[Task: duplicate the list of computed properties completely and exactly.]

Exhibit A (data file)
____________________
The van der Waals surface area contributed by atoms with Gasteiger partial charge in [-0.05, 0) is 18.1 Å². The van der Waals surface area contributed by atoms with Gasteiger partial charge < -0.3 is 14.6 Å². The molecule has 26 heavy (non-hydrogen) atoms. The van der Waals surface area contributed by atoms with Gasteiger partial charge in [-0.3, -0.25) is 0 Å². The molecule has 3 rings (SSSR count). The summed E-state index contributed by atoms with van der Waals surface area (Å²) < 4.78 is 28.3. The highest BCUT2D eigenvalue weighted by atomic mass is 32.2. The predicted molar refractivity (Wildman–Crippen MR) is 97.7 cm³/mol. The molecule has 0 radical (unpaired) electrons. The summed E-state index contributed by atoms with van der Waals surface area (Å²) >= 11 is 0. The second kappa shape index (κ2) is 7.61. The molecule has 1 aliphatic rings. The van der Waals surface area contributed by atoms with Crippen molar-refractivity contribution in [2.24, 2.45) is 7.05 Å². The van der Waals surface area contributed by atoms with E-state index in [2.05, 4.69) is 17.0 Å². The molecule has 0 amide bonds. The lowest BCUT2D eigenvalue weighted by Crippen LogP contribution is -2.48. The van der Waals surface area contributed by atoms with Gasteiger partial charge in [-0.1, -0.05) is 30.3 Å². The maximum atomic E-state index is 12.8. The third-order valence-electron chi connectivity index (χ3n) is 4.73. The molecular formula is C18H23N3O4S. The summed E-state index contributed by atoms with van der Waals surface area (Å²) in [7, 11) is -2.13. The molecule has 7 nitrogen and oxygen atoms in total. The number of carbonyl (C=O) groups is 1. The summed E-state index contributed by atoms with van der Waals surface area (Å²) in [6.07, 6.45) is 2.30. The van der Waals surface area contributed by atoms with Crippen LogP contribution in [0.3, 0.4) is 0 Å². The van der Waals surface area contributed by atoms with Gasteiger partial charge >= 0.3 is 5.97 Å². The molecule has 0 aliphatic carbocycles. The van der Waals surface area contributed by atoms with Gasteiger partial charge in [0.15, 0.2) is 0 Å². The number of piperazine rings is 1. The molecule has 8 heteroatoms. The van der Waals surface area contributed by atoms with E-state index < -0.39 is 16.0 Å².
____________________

The van der Waals surface area contributed by atoms with Gasteiger partial charge in [-0.05, 0) is 18.1 Å². The van der Waals surface area contributed by atoms with Gasteiger partial charge < -0.3 is 14.6 Å². The molecule has 26 heavy (non-hydrogen) atoms. The van der Waals surface area contributed by atoms with Gasteiger partial charge in [-0.3, -0.25) is 0 Å². The molecule has 3 rings (SSSR count). The summed E-state index contributed by atoms with van der Waals surface area (Å²) < 4.78 is 28.3. The highest BCUT2D eigenvalue weighted by atomic mass is 32.2. The predicted molar refractivity (Wildman–Crippen MR) is 97.7 cm³/mol. The molecule has 0 radical (unpaired) electrons. The summed E-state index contributed by atoms with van der Waals surface area (Å²) >= 11 is 0. The second kappa shape index (κ2) is 7.61. The molecule has 1 aliphatic rings. The van der Waals surface area contributed by atoms with Crippen molar-refractivity contribution in [2.24, 2.45) is 7.05 Å². The van der Waals surface area contributed by atoms with E-state index in [2.05, 4.69) is 17.0 Å². The molecule has 0 amide bonds. The lowest BCUT2D eigenvalue weighted by Crippen LogP contribution is -2.48. The van der Waals surface area contributed by atoms with Gasteiger partial charge in [-0.1, -0.05) is 30.3 Å². The maximum atomic E-state index is 12.8. The third-order valence-electron chi connectivity index (χ3n) is 4.73. The molecular formula is C18H23N3O4S. The summed E-state index contributed by atoms with van der Waals surface area (Å²) in [7, 11) is -2.13. The molecule has 7 nitrogen and oxygen atoms in total. The number of carbonyl (C=O) groups is 1. The summed E-state index contributed by atoms with van der Waals surface area (Å²) in [6.07, 6.45) is 2.30. The van der Waals surface area contributed by atoms with Crippen LogP contribution in [0.3, 0.4) is 0 Å². The van der Waals surface area contributed by atoms with Gasteiger partial charge >= 0.3 is 5.97 Å². The molecule has 0 aliphatic carbocycles. The van der Waals surface area contributed by atoms with Gasteiger partial charge in [0.15, 0.2) is 0 Å². The number of piperazine rings is 1. The molecule has 8 heteroatoms. The van der Waals surface area contributed by atoms with E-state index < -0.39 is 16.0 Å².